Adherence to antiretroviral regimens continues to be a significant problem in HIV-infected individuals facing a lifetime of therapy. Youth who were infected through perinatal transmission enter into adolescence often with a history of multiple medication regimens. Thus, adherence can be a particularly important issue in these young people, as medication options can often be limited. This cross-sectional, observational study was conducted as part of the Adolescent Trials Network for HIV/AIDS Interventions (ATN) to determine the prevalence of personal barriers to adherence and to identify associations among the following barriers in subjects 12 to 24 years old: mental health barriers, self-efficacy and outcome expectancy, and structural barriers. Among the 368 study participants, 274 (74.5%) were adherent and 94 (25.5%) were nonadherent to highly active antiretroviral therapy (HAART). No significant differences were found between adherent and nonadherent subjects according to mental health disorders. Adherence was associated with some but not all structural barriers. Both self-efficacy and outcome expectancy were significantly higher in adherent versus nonadherent subjects. In subjects with low self-efficacy and outcome expectancy, adherence differed according to the presence or absence of either mental health or structural barriers, similar to findings in behaviorally- infected adolescents. Interventions that address the breadth and clustering of adherence barriers in adolescents are needed to have the maximum chance for positive effects. Rudy BJ, Murphy DA, Harris DR, Muenz L, Ellen J, Adolescent Trials Network for HIV/AIDS Interventions. Prevalence and interactions of patient-related risks for nonadherence to antiretroviral therapy among perinatally infected youth in the United States. AIDS Patient Care STDS. 2010 Feb;24(2): 97-104.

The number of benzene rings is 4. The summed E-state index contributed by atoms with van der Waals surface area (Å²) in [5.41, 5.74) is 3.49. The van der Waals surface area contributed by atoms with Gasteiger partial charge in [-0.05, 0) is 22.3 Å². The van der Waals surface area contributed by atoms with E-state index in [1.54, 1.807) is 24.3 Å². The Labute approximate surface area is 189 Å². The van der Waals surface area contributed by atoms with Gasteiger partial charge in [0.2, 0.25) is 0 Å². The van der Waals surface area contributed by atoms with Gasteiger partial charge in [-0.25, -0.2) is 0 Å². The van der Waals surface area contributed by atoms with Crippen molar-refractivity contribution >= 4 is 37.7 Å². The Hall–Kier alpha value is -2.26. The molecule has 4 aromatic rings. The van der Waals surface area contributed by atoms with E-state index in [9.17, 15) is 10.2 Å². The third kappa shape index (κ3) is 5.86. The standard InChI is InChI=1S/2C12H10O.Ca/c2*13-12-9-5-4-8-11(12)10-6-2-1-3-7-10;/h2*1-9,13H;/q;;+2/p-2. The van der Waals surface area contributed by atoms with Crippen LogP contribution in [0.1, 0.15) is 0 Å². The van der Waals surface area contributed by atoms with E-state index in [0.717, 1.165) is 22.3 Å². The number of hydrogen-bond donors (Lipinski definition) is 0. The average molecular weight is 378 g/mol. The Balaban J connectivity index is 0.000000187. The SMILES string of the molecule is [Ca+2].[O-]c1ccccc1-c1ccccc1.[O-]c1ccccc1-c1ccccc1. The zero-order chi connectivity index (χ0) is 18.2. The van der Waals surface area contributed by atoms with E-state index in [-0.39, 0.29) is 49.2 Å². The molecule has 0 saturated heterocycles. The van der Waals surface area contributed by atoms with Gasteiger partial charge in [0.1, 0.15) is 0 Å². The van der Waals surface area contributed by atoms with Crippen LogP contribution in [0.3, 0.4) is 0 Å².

Health Literacy and ART Adherence among HIV-Infected Adolescents
This study from the Adolescent Trials Network for HIV/AIDS Interventions (ATN) investigates HIV positive adolescents' health literacy and whether factors associated with health literacy in HIV-positive adults are associated with health literacy among HIV-positive adolescents. Adolescents in this study were behaviorally and perinatally HIV-infected youth (n=186) from five U.S. cities. Participants had a mean age of 20.5, and 49.5% were male. Contrary to findings for adult HIV-positive patients, among adolescents health literacy was not significantly associated with: Medication adherence adjusting for age and education level; viral load; or self-efficacy to adhere to medication regimens. The only significant association was of health literacy with medical care received. Murphy DA, Lam P, Naar-King S, Robert HD, Parsons JT, Muenz LR, Adolescent Medicine Trials Network for HIV/AIDS Interventions. Health literacy and antiretroviral adherence among HIV-infected adolescents. Patient Educ Couns. 2010 Apr;79(1): 25-29.
Predictors of Condom Use in a Multisite Study of High-Risk Youth Living with HIV